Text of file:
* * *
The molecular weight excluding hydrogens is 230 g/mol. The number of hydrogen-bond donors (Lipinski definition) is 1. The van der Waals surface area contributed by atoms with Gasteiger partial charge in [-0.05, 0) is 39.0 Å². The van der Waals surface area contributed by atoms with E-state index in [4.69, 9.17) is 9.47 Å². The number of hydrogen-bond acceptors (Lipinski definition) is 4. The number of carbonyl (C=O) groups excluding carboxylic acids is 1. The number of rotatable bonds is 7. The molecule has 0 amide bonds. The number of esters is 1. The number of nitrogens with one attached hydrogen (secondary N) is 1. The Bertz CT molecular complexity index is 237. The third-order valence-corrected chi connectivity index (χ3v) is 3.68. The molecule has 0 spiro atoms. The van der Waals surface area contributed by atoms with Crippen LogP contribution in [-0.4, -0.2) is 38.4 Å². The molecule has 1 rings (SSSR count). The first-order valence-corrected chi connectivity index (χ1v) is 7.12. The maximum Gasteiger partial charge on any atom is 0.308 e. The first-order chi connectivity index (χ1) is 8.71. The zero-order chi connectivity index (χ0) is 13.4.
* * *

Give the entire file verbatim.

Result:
The molecular weight excluding hydrogens is 230 g/mol. The number of hydrogen-bond donors (Lipinski definition) is 1. The van der Waals surface area contributed by atoms with Gasteiger partial charge in [-0.05, 0) is 39.0 Å². The van der Waals surface area contributed by atoms with E-state index in [4.69, 9.17) is 9.47 Å². The number of hydrogen-bond acceptors (Lipinski definition) is 4. The number of carbonyl (C=O) groups excluding carboxylic acids is 1. The number of rotatable bonds is 7. The molecule has 0 amide bonds. The number of esters is 1. The number of nitrogens with one attached hydrogen (secondary N) is 1. The Bertz CT molecular complexity index is 237. The third-order valence-corrected chi connectivity index (χ3v) is 3.68. The molecule has 0 spiro atoms. The van der Waals surface area contributed by atoms with Crippen LogP contribution in [-0.4, -0.2) is 38.4 Å². The molecule has 1 rings (SSSR count). The first-order valence-corrected chi connectivity index (χ1v) is 7.12. The maximum Gasteiger partial charge on any atom is 0.308 e. The first-order chi connectivity index (χ1) is 8.71. The zero-order chi connectivity index (χ0) is 13.4.